(M. H. G. Andersen, S. Loft, J. H. Bønløkke, A. T. Saber, U. Vogel and P. Møller, The National Research Centre for the Working Environment, Copenhagen, Denmark, and others)

Chapter 9. A Scoping Review of Published Research on Ultrafine Particle Exposure and Health Outcomes
(Flora Berklein, Alexandra Finley, Wig Zamore, Doug Brugge and Mei Chung, Tufts University School of Medicine Department of Public Health and Community Medicine, Boston, MA, USA, and others)

Chapter 10. The Cardiovascular and Intestinal Effects of Ultrafine Particulate Matter Exposure
(Jingxin Liu, Juan Feng and Rongsong Li, College of Health Science and Environmental Engineering, Shenzhen Technology University, Shenzhen, Guangdong, China)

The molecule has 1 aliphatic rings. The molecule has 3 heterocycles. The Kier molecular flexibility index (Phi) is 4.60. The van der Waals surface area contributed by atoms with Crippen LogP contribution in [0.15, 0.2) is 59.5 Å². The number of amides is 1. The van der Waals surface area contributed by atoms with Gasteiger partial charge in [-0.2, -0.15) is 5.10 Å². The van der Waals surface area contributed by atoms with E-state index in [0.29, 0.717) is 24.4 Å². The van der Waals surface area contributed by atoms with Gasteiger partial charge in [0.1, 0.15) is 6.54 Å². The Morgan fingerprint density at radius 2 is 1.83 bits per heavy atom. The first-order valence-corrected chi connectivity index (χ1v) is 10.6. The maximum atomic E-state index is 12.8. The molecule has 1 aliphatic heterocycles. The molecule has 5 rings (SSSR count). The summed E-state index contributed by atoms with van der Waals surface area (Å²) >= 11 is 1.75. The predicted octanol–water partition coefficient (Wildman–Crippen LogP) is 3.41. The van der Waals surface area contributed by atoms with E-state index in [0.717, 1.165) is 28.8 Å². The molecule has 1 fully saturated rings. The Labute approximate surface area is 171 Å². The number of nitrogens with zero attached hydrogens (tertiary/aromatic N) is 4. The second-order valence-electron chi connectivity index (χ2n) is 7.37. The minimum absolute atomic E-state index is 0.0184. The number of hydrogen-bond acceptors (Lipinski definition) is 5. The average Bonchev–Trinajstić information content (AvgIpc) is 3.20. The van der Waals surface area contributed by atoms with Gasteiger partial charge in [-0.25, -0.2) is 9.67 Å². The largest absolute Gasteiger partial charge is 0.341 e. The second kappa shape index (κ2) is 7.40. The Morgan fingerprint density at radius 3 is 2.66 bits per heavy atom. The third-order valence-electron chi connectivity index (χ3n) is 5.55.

Chapter 11. Epidemiology of UFPs and Respiratory Disease in Adults and Children
(Ashley L. Turner and Patrick H. Ryan, University of Cincinnati, Cincinnati, Ohio, USA, and others)

Chapter 12. The Impact of Ultrafine Particles on Mental Health
(Benjamin C. Nephew, Gavin J. Nephe2, Ryan Cali, Senbao Lu, Alicia Howell-Munson and Alessandra Torres Yabar, Department of Biology and Biotechnology, Worcester Polytechnic Institute, Worcester, MA, US, and others)

Chapter 13. Ultrafine Particles and Air Pollution Policy
(Alberto Ayala, Air Pollution Control Officer and Executive Director of the Sacramento Metropolitan Air Quality Management District [SMAQMD] and Former Deputy Executive Officer of the California Air)

Chapter 14. Community-Level Mitigation: Addressing Combustion through Planning, Landscape, and Building Design
(Maria Pilar Botana Martinez and Shir Lerman Ginzburg, Department of Environmental Health, Boston University, Boston, MA, US, and others)